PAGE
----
Mozilla last week raised the Firefox version count to 86, adding multiple picture-in-picture video viewing and bolstering the browser’s anti-tracking defenses by isolating all cookies in the sites that create them.
Security engineers also patched 12 vulnerabilities, five of which were pegged as “High,” Firefox’s second-most-serious label.
Firefox 86 can be downloaded for Windows, macOS and Linux from Mozilla’s site. Because Firefox updates in the background, most users can just relaunch the browser to get the latest version. To manually update on Windows, pull up the menu under the three horizontal bars at the upper right, then click the help icon (the question mark within a circle). Choose “About Firefox.” (On macOS, “About Firefox” can be found under the “Firefox” menu.) The resulting page or pop-up shows that the browser is either up to date or displays the refresh process.
Mozilla upgrades Firefox every four weeks; the last refresh was on Jan. 26.
Firefox’s picture-in-picture mode debuted early in 2020 in Firefox 72 (some got the feature at the end of 2019, in Firefox 71), letting users deposit a frame on the desktop, video inside, from most — but not all — in-tab videos. The frame could be moved and resized at will, and was independent of the tab.
Firefox 86 offers the same, but in spades: Users can crank out several frames, each showing a different video, each able to be positioned anywhere on the desktop. As long as the originating tab remains open, the video will continue playing.
Applications of this may be tougher to come up with than one might think, but multiple frames would be great for following several networks’ coverage of a major event, say with the audio off on all but one, or for watching — or just keeping track of — several play-off games simultaneously.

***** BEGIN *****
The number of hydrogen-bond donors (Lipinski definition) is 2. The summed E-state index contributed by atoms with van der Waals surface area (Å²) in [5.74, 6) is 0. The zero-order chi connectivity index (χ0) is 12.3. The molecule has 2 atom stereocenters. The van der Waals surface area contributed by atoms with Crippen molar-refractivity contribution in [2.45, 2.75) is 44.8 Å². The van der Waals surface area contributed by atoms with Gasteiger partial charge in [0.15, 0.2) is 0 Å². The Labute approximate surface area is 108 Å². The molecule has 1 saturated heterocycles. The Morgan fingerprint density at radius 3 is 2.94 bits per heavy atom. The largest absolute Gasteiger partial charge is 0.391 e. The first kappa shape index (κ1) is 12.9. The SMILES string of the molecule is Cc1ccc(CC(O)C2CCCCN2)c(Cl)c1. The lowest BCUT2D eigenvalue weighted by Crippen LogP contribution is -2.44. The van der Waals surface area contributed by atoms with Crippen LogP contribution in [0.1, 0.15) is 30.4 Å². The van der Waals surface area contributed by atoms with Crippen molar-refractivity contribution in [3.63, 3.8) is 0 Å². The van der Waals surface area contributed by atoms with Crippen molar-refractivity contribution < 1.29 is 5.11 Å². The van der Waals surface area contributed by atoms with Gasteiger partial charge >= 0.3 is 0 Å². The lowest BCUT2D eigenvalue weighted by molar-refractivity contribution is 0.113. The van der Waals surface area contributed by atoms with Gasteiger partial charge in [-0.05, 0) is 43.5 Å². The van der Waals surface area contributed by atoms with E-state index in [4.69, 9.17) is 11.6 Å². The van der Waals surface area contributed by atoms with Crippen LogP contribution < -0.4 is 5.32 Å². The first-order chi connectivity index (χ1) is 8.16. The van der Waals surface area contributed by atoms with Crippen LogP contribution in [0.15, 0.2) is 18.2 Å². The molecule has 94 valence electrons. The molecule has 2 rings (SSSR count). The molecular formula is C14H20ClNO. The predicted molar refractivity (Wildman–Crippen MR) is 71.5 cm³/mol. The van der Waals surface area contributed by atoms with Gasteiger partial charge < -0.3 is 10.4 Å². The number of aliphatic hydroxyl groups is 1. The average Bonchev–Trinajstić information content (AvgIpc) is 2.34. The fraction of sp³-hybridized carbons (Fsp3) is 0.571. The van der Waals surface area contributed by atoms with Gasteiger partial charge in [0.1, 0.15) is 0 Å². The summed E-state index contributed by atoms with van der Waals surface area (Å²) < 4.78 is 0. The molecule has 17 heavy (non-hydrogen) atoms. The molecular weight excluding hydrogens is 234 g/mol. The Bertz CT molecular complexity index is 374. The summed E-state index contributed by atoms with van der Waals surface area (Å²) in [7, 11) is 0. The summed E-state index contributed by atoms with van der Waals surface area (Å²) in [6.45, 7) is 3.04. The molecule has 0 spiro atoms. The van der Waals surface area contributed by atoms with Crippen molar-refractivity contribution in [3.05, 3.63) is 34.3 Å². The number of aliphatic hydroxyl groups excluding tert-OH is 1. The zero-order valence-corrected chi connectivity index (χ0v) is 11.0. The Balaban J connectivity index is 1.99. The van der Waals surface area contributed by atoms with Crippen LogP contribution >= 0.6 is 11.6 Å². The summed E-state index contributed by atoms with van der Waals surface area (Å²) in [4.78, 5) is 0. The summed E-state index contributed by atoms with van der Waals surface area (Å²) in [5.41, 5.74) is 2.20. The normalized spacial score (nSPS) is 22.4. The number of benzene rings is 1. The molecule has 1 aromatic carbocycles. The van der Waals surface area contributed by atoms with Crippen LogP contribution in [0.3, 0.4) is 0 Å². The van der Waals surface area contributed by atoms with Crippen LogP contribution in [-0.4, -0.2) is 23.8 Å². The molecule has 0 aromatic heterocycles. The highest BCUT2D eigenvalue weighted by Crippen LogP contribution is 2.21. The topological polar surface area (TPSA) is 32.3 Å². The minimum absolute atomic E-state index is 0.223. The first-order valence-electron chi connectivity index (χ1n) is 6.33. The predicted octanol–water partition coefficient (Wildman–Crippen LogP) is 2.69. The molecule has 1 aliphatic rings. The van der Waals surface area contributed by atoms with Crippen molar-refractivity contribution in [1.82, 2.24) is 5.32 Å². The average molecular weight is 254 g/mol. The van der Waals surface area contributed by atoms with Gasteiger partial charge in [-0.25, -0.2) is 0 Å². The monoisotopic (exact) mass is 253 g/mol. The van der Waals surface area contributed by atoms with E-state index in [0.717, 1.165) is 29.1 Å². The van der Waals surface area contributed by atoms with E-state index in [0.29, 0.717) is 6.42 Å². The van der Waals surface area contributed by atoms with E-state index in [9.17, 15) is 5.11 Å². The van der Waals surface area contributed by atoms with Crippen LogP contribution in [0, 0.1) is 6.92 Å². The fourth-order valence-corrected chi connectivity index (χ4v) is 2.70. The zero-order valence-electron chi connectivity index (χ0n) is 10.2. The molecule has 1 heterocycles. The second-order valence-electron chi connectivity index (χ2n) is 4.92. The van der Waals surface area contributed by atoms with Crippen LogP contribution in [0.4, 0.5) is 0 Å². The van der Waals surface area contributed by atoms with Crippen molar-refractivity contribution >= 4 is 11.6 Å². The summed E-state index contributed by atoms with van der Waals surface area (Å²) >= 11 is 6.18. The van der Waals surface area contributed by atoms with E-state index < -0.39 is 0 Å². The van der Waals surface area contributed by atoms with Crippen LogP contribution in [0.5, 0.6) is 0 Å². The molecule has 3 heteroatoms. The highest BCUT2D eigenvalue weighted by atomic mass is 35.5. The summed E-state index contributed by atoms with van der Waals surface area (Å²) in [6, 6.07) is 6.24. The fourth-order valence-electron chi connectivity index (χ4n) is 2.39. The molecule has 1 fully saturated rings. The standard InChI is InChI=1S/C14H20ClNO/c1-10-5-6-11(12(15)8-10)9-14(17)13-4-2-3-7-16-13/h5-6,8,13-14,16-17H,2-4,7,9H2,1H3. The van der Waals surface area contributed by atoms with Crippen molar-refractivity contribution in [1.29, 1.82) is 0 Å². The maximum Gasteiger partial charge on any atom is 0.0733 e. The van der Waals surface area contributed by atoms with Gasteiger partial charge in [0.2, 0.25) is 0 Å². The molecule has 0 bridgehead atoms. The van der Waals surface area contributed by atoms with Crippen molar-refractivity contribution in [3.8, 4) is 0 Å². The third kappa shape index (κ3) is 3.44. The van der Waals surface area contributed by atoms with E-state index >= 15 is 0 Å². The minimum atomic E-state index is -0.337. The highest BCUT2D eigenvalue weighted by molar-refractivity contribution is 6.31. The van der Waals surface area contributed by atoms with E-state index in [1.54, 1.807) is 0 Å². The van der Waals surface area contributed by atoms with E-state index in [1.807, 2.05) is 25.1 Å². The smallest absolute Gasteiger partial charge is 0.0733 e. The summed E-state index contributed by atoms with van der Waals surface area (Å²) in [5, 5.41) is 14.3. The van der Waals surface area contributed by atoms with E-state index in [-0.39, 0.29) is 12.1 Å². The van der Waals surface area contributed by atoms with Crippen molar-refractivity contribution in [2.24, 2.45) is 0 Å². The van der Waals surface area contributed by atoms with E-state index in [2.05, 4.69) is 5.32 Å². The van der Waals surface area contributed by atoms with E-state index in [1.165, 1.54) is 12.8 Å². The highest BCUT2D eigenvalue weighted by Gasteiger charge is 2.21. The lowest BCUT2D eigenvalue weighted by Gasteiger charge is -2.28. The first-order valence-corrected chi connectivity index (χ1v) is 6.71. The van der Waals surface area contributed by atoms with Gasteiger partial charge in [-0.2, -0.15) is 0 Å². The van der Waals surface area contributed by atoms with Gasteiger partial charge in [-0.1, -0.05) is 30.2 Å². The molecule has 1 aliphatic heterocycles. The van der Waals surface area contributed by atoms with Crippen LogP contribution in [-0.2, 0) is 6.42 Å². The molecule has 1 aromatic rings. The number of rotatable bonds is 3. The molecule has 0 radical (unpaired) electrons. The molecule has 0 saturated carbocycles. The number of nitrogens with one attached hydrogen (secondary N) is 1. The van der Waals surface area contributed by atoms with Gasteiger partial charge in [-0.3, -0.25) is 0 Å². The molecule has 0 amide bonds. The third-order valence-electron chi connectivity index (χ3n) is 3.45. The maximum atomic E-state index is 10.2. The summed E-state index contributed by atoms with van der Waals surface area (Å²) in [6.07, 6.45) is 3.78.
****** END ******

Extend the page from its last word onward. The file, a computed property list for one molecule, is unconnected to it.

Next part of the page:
More crackdowns on tracking
The other addition to Firefox 86 that Mozilla trumpeted was what it called “Total Cookie Protection.”
“Total Cookie Protection confines cookies to the site where they were created, which prevents tracking companies from using these cookies to track your browsing from site to site,” wrote Tim Huang, Johann Hofmann and Arthur Edelstein — senior software engineering, Firefox developer and senior product manager respectively — in a Feb. 23 post to a company blog.
The last upgrade before this — January’s Firefox 85 — locked up so-called “supercookies,” identifiers that actually aren’t cookies but trackers based on sometimes-obscure elements in a browser, such as HSTS flags. Firefox 86 expanded on its predecessor’s efforts by siloing all cookies.
(Note: There are exceptions, notably cross-site cookies not used for tracking purposes, like those “used by popular third-party login providers,” as Mozilla put it.)
Together, the previous supercookie isolation and the newer, more inclusive cookie quarantining, said Mozilla, block sites “from being able to ‘tag’ your browser, thereby eliminating the most pervasive cross-site tracking technique.”
The feature wasn’t enabled by default in Firefox 86. Instead, users must steer to Preferences’ “Privacy & Security” section and select the Strict option under “Enhanced Tracking Protection.”
Elsewhere, Mozilla said that Firefox 86 cleaned up the design of the browser’s Print interface.
The next version, Firefox 87, will be released March 23.
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